Butterflies are (free) firmly imprisoned

I got the table top panels all glued up. By the way, for those of you who were wondering how much a 4 foot by 3 foot panel of 1″ thick white oak weighs (it certainly did me as I’m moving these around): its approximately 100 pounds. That’s for each panel; which means that the top, with extension, will be, by itself, about 250 pounds! I’m glad I made the base sturdy enough.

Next came the decorative ebony butterfly (or bowtie) inlays. I thought the top needed some type of ebony accents to tie in with the ebony plugs of the base. I made up the butterflies at the bandsaw, with minimal cleaning up with a shoulder plane and chisel. It helps to have a good, wide blade that yields fairly clean cuts. I made 6 inlays, 3 per side.

To start each inly, I scribed some double sided tape to the butterfly and placed into position. Its a lot easier to scribe around it if you are not trying to hold it in place with one hand. I used a basic X-Acto knife to scribe around it. Start out with a light, careful cut, angled in to be as tight as possible. The goal is accuracy, not depth. Multiple passes will get the lines deep enough. Cross grain is not a problem, but you have to be extra careful going with the grain, so that your knife follows the outline, and not the grain.


Next, I carefully follow the scribed lines with my chisel. Not going too deep, which might wedge them open with the chisel’s bevel, just enough to create a stop for the next step; which is chiseling out a small wedge to the line. This provides a visual boundary when routing out the waste, and, more importantly, provides a guides for the final chiseling.


I set the depth of my laminate trimmer with a spiral cut bit to be a little less than the depth of the butterflies. Then carefully start it up and plunge it in, routing as close as you dare to the edges. Don’t worry about getting ultra close; that’s what the chisel is for. After routing, use the ledge to guide the chisel in chopping all the down to the line, being careful to go straight down, or even slightly undercut. Again, start with the cross grain edges first, and finish up with the edge going with the grain. The hard part is over.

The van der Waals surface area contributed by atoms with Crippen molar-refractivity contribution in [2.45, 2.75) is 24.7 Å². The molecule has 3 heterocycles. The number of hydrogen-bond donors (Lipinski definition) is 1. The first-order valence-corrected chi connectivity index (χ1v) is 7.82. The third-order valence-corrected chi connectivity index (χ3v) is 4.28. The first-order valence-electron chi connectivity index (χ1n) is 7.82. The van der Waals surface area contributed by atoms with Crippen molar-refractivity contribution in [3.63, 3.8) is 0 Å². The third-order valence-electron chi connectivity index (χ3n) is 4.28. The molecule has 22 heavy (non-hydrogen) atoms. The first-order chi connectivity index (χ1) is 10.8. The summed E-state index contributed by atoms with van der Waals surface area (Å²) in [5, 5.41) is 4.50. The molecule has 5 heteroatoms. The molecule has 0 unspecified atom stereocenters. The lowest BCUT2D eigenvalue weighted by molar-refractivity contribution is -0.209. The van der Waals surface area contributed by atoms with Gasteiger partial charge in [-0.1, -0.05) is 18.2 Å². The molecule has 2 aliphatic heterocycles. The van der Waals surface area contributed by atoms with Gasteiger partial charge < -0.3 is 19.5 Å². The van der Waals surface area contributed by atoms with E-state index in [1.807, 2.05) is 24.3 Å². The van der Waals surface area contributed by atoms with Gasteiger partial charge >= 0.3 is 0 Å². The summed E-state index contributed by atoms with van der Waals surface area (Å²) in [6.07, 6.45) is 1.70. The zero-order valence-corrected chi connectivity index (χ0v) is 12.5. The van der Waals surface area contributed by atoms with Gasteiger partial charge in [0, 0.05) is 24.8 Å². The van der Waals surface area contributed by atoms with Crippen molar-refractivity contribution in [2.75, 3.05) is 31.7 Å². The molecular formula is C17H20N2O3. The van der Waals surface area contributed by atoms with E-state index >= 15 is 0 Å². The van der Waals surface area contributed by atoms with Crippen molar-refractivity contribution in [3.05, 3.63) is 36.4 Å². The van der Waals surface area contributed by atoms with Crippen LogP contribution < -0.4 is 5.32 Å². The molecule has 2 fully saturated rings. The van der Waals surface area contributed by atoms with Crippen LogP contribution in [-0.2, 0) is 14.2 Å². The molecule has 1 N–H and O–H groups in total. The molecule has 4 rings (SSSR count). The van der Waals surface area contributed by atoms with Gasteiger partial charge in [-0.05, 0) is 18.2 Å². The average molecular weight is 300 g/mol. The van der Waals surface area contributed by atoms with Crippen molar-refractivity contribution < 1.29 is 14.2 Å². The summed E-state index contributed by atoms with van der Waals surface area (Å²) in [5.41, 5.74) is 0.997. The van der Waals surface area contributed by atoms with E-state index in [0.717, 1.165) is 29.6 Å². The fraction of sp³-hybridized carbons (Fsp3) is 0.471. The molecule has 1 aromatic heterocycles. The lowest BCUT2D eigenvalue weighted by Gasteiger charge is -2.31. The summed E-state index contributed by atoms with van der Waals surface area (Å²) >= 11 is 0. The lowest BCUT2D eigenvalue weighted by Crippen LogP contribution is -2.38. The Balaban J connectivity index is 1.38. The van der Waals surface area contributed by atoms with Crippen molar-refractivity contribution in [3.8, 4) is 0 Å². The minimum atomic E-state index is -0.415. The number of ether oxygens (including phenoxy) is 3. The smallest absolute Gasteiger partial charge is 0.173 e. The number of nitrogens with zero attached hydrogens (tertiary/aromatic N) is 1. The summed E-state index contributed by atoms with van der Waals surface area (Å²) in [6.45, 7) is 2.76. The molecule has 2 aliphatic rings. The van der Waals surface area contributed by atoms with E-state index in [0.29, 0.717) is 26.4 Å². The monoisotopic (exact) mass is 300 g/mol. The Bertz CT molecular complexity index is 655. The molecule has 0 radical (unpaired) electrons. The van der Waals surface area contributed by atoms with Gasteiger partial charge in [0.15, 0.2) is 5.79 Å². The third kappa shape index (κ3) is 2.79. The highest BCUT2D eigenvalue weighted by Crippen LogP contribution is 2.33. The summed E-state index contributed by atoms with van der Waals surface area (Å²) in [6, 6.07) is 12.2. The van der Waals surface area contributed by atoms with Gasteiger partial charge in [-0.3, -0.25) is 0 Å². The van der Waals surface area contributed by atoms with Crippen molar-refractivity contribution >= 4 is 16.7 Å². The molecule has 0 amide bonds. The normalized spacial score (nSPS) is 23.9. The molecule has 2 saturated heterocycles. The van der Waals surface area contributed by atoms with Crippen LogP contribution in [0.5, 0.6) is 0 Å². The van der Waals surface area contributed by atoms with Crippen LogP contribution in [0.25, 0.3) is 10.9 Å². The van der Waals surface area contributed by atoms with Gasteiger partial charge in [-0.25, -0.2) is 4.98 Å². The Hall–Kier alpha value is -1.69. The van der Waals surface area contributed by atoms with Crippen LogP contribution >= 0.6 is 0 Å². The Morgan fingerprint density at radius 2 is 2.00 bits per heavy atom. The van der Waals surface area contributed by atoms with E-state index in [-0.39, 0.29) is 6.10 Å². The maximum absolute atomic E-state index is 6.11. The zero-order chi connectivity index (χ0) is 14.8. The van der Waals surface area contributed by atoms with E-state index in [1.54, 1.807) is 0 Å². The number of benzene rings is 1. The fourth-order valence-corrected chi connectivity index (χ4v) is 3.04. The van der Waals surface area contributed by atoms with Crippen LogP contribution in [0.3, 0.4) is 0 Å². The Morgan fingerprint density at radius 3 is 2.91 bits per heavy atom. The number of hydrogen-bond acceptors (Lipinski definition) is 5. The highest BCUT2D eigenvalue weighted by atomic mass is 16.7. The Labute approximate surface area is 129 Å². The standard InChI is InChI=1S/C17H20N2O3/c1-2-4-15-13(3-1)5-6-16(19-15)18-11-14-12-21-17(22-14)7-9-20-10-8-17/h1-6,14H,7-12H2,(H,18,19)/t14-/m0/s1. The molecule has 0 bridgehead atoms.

Unless the chisel or (horror of horrors) router got too wayward, the fit should be nearly perfect. I use liquid hide glue for the inlaying. It has good gap filling properties, if necessary, and it doesn’t affect any stains or finishes, which is critical. As a precaution, I save some of the dust from the routing process, and rub it around the inlay. This fills in any slight gaps so that they all but disappear.

gluedThe next day (make sure to wait a full day when using the hide glue) they are ready to be planed flush with a block plane. The ebony dust, while it makes beautiful black curls, will stain the oak, but that comes out in the final surface planing and/or sanding.


And, finally, the entire table top (although, with the extension leaf on the side, rather than its final central position), still to be cut to finished dimensions.


2 Responses to “Butterflies are (free) firmly imprisoned”

  1. LnddMiles Says:

    Great post! I’ll subscribe right now wth my feedreader software!

  2. […] table series. So for your listening pleasure I present to you Chris Kenney reading his chimera post “Butterflies are free (firmly) imprisoned – Dining […]

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